Sometimes we may feel overwhelmed by the amount of clutter we have in our homes, but it's always helpful to get perspective. At least most of us don't have to face anything comparable to NASA's mess:
"There are 22,000 objects in orbit that are big enough for officials on the ground to track and countless more smaller ones that could do damage to human-carrying spaceships and valuable satellites. The International Space Station has to move out of the way of debris from time to time.
'"We've lost control of the environment," retired NASA senior scientist Donald Kessler said in a recent report about space trash.' Kessler also suggested that it may become necessary to clean up some of our orbital junk."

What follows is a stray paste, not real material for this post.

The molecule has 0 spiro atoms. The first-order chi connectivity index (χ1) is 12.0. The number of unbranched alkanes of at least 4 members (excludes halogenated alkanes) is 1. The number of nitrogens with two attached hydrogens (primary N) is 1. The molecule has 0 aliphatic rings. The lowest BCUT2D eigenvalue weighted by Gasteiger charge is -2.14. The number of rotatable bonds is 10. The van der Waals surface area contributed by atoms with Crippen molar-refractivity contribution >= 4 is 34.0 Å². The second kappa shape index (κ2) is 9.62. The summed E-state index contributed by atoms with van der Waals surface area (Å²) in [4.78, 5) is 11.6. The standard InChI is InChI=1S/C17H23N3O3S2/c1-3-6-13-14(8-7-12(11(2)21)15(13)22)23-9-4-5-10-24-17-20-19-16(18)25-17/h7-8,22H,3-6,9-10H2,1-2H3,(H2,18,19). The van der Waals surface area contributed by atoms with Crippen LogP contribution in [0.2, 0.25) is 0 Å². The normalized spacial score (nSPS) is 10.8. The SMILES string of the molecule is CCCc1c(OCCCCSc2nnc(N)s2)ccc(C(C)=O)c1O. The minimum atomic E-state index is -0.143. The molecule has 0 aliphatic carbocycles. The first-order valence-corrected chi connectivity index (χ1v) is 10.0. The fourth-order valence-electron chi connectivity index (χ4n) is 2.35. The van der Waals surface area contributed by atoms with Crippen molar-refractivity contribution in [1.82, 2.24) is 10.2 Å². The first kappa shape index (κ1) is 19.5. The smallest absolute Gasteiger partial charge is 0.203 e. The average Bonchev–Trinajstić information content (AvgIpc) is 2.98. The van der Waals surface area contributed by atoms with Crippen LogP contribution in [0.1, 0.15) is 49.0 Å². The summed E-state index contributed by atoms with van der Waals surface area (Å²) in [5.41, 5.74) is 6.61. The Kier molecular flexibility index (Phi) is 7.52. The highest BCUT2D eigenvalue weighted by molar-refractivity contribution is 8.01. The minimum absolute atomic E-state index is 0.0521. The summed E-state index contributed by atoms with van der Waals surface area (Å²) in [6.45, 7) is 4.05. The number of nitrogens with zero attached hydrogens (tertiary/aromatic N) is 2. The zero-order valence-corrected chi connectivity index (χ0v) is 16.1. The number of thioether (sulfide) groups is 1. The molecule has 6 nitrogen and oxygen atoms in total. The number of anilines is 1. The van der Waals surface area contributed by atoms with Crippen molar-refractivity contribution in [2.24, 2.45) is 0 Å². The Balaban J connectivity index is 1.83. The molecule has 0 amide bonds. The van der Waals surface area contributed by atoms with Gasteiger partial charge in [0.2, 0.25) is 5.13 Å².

The solutions to the clean up are still being debated:
"[I]deas range from a $1 billion U.S. Air Force 'Space Fence' radar tracking system, to a proposed European Space Agency probe that would spray loose rockets with protective foam, to an Italian spacecraft equipped with robot arms to help de-orbit the biggest pieces of debris."
Scientists at the University of Surrey in Britain have unveiled a 6.6-lb. miniature satellite fitted with a “solar sail” that can be deployed to de-orbit equipment left floating in space.
Russia is looking to build a $2 billion orbital “pod” that would sweep up satellite debris from space around the Earth.
The problem in space is the result of years of ignoring the situation. Now it's significant; it's hazardous and will be expensive to clean up. You've probably ignored your situation for a long time, too. But unless your clutter is so far out of control that it's jeopardizing your health and safety and will require hiring a professional crew to clear it out (see help for hoarders here), you'll be able to handle the job yourself with time and effort. Compared to NASA's mess, that's not so bad.